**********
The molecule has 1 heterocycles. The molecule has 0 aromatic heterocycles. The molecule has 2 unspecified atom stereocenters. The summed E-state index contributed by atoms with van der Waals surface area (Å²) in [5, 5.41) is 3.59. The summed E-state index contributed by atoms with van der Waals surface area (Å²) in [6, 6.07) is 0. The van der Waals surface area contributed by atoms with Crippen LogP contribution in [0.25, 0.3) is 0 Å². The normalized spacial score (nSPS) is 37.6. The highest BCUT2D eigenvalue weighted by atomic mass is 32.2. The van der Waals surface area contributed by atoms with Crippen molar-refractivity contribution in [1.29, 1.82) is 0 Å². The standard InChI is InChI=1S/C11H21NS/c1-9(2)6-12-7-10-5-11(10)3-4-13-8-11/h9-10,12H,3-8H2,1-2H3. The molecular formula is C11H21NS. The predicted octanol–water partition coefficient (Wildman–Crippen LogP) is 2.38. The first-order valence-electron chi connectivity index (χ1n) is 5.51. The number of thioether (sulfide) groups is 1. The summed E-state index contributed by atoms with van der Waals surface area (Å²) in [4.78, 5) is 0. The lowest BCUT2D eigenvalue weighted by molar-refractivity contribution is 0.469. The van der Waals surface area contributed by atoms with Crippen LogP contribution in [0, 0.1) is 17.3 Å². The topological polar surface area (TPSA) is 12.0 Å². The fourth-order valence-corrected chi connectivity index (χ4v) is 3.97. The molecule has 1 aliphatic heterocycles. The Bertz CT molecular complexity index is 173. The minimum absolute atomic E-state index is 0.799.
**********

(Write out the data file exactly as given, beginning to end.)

The molecule has 1 heterocycles. The molecule has 0 aromatic heterocycles. The molecule has 2 unspecified atom stereocenters. The summed E-state index contributed by atoms with van der Waals surface area (Å²) in [5, 5.41) is 3.59. The summed E-state index contributed by atoms with van der Waals surface area (Å²) in [6, 6.07) is 0. The van der Waals surface area contributed by atoms with Crippen LogP contribution in [0.25, 0.3) is 0 Å². The normalized spacial score (nSPS) is 37.6. The highest BCUT2D eigenvalue weighted by atomic mass is 32.2. The van der Waals surface area contributed by atoms with Crippen molar-refractivity contribution in [1.29, 1.82) is 0 Å². The standard InChI is InChI=1S/C11H21NS/c1-9(2)6-12-7-10-5-11(10)3-4-13-8-11/h9-10,12H,3-8H2,1-2H3. The molecular formula is C11H21NS. The predicted octanol–water partition coefficient (Wildman–Crippen LogP) is 2.38. The first-order valence-electron chi connectivity index (χ1n) is 5.51. The number of thioether (sulfide) groups is 1. The summed E-state index contributed by atoms with van der Waals surface area (Å²) in [4.78, 5) is 0. The lowest BCUT2D eigenvalue weighted by molar-refractivity contribution is 0.469. The van der Waals surface area contributed by atoms with Crippen LogP contribution in [0, 0.1) is 17.3 Å². The topological polar surface area (TPSA) is 12.0 Å². The fourth-order valence-corrected chi connectivity index (χ4v) is 3.97. The molecule has 1 aliphatic heterocycles. The Bertz CT molecular complexity index is 173. The minimum absolute atomic E-state index is 0.799.